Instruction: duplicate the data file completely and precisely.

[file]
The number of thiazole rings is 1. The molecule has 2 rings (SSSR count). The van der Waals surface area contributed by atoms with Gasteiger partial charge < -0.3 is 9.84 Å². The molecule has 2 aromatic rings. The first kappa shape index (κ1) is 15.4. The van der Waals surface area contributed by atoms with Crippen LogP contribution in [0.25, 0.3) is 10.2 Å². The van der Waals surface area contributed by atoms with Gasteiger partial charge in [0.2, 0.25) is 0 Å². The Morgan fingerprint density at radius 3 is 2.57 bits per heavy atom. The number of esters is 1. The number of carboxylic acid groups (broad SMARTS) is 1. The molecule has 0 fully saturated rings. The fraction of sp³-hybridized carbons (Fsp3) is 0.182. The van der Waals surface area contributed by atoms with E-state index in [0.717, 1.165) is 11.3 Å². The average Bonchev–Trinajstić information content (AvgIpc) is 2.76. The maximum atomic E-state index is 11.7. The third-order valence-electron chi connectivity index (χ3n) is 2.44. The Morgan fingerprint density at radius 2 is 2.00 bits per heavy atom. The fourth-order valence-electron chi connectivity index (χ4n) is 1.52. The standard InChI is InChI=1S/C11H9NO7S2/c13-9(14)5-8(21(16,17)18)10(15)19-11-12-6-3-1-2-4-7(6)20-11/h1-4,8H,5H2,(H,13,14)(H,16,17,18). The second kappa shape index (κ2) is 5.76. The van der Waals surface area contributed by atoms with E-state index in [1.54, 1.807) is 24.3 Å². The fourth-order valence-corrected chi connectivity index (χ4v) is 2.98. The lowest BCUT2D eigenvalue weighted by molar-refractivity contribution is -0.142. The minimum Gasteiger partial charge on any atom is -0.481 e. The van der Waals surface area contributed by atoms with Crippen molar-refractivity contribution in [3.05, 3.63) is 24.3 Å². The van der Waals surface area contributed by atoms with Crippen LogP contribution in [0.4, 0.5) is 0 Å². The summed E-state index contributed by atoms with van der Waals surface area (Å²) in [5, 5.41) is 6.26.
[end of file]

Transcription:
The number of thiazole rings is 1. The molecule has 2 rings (SSSR count). The van der Waals surface area contributed by atoms with Gasteiger partial charge < -0.3 is 9.84 Å². The molecule has 2 aromatic rings. The first kappa shape index (κ1) is 15.4. The van der Waals surface area contributed by atoms with Crippen LogP contribution in [0.25, 0.3) is 10.2 Å². The van der Waals surface area contributed by atoms with Gasteiger partial charge in [0.2, 0.25) is 0 Å². The Morgan fingerprint density at radius 3 is 2.57 bits per heavy atom. The number of esters is 1. The number of carboxylic acid groups (broad SMARTS) is 1. The molecule has 0 fully saturated rings. The fraction of sp³-hybridized carbons (Fsp3) is 0.182. The van der Waals surface area contributed by atoms with E-state index in [0.717, 1.165) is 11.3 Å². The average Bonchev–Trinajstić information content (AvgIpc) is 2.76. The maximum atomic E-state index is 11.7. The third-order valence-electron chi connectivity index (χ3n) is 2.44. The Morgan fingerprint density at radius 2 is 2.00 bits per heavy atom. The fourth-order valence-electron chi connectivity index (χ4n) is 1.52. The standard InChI is InChI=1S/C11H9NO7S2/c13-9(14)5-8(21(16,17)18)10(15)19-11-12-6-3-1-2-4-7(6)20-11/h1-4,8H,5H2,(H,13,14)(H,16,17,18). The second kappa shape index (κ2) is 5.76. The van der Waals surface area contributed by atoms with E-state index in [1.54, 1.807) is 24.3 Å². The fourth-order valence-corrected chi connectivity index (χ4v) is 2.98. The lowest BCUT2D eigenvalue weighted by molar-refractivity contribution is -0.142. The minimum Gasteiger partial charge on any atom is -0.481 e. The van der Waals surface area contributed by atoms with Crippen molar-refractivity contribution in [3.05, 3.63) is 24.3 Å². The van der Waals surface area contributed by atoms with Crippen LogP contribution in [0.4, 0.5) is 0 Å². The summed E-state index contributed by atoms with van der Waals surface area (Å²) in [5, 5.41) is 6.26.